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Still Waiting For Chris Smith

March 30, 2013

By Paul Homewood



Head of the UK Environment Agency, Lord Smith, got himself into a bit of a pickle a few weeks ago. Interviewed in the Sunday Telegraph, he told us we were experiencing “ a new kind of rain” in the UK, referring to convective rain.

This triggered a flurry of slapdowns from experienced meteorologists, such as Bill Giles and Philip Eden, who basically said he was talking out of his ar*e.

Bill Giles summed it all up rather aptly:-


How on earth could we have appointed as chairman of the Environment Agency someone who so obviously doesn’t understand basic meteorology like Lord Smith?


The full story is here and here.


I was intrigued to see what advice Smith had received prior to making his statement, or whether it was straight out of the top of his head. So I fired off an FOI request to the Environment Agency, asking:-


1) Could you please provide details of the scientific and meteorological evidence that you have used to support both the initial statement and later clarification.

2) Please confirm whether Lord Smith had received any advice, from either within or without the Agency, prior to making his statement. If so, please provide details of such advice and who provided it.

3) Please confirm whether any advice has been requested from the Met Office, prior to the statement, and if so, what advice was given.


Two weeks ago I received the following reply:-


In response to your questions, Lord Smith was misrepresented in the original Sunday Telegraph article. He referred to his observations of increasing occurrences of convective and frontal rain events that can result in flooding in this country.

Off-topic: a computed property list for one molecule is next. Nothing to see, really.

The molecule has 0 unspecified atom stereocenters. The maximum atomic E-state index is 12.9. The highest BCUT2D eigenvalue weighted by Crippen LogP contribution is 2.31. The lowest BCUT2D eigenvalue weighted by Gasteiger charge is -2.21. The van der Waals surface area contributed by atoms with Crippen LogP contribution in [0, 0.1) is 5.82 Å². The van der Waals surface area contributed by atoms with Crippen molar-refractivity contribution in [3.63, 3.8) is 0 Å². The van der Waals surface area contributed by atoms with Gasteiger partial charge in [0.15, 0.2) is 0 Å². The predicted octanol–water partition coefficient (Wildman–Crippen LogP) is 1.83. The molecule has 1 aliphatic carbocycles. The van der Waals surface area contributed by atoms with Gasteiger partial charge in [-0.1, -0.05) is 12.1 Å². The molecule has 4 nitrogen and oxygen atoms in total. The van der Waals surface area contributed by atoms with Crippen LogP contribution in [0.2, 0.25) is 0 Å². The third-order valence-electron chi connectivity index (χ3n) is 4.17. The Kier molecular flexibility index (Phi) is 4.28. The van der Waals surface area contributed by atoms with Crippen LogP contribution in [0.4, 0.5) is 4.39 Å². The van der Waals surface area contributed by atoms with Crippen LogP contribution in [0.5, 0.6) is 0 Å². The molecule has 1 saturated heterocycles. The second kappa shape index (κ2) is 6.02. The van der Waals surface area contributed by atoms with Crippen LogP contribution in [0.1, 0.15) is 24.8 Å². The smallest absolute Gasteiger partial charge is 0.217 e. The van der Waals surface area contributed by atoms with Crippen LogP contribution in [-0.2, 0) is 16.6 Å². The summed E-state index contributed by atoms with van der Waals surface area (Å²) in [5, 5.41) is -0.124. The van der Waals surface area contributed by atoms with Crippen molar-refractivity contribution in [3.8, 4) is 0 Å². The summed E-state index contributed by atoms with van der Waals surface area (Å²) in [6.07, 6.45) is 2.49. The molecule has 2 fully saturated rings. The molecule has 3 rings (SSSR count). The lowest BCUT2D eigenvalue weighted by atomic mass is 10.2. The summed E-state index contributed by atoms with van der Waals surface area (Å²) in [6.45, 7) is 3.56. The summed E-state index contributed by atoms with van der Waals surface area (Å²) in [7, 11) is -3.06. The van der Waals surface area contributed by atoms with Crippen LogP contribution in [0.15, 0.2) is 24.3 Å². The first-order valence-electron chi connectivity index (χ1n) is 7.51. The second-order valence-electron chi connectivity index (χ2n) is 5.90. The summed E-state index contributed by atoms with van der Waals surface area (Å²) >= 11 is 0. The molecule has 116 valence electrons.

Met office preliminary analysis shows that with an increase in global temperature heavier rainfall is likely to become more frequent, as a warmer atmosphere can hold more moisture. Convective rain can stay over an area for an extended period.

Lord Chris Smith receives information and advice from various internal and external sources in his capacity as Chairman of the Environment Agency. He has consistently said that we are seeing increasing intensities of convective rain events. Heavier rain from convection naturally causes more flooding.


They also pointed me to the report that the Met Office had issued about rainfall in 2012, here. This made no mention at all of convective rain.

As the Agency had failed to provide the information I had requested, I fired back a reply pointing this out. I also suggested that, if there was no such evidence or advice, they confirm this fact. Finally I asked for a transcript of the interview, so as to confirm their claim that Smith had been misquoted.

18 days later, I am still to receive a reply, other than to confirm they are dealing with my request.

My original request was sent on 12th Feb, so it has now taken them 46 days to respond. By law, of course, they are supposed to reply within 28 days.

It is absolutely clear that the information I have asked for does not exist. There is no evidence to back up Smith’s claims, he had received no specific advice, and he had not even asked the Met Office about the matter.

Furthermore, the lame excuse, that he was misquoted, is just that – a lame excuse. A reminder of what he told the Telegraph:-


“We are experiencing a new kind of rain.

Instead of rain sweeping in a curtain across the country, we are getting convective rain, which sits in one place and just dumps itself in a deluge over a long period of time”.

It is quite clear. Maybe he did not mean what he said, but he was not misquoted.

They may be hoping I go away and leave them in peace! If they do, they don’t know me. If I receive no reply in the next few days, I will be contacting the Information Commissioner.


Bill Giles wonders why we appointed Smith as Chairman of the Environment Agency when he does not understand basic meteorology. I would also question whether he is suitable to run the Agency, if he makes statements like this without getting the proper advice of his experts first.

  1. March 30, 2013 6:46 pm

    Reblogged this on Climate Ponderings.

  2. tckev permalink
    March 31, 2013 4:04 am

    Smith’s new meteorological hypothesis based on the water melon science, very, very far from reality.

  3. A C Osborn permalink
    March 31, 2013 5:01 pm

    Go get em Tiger.

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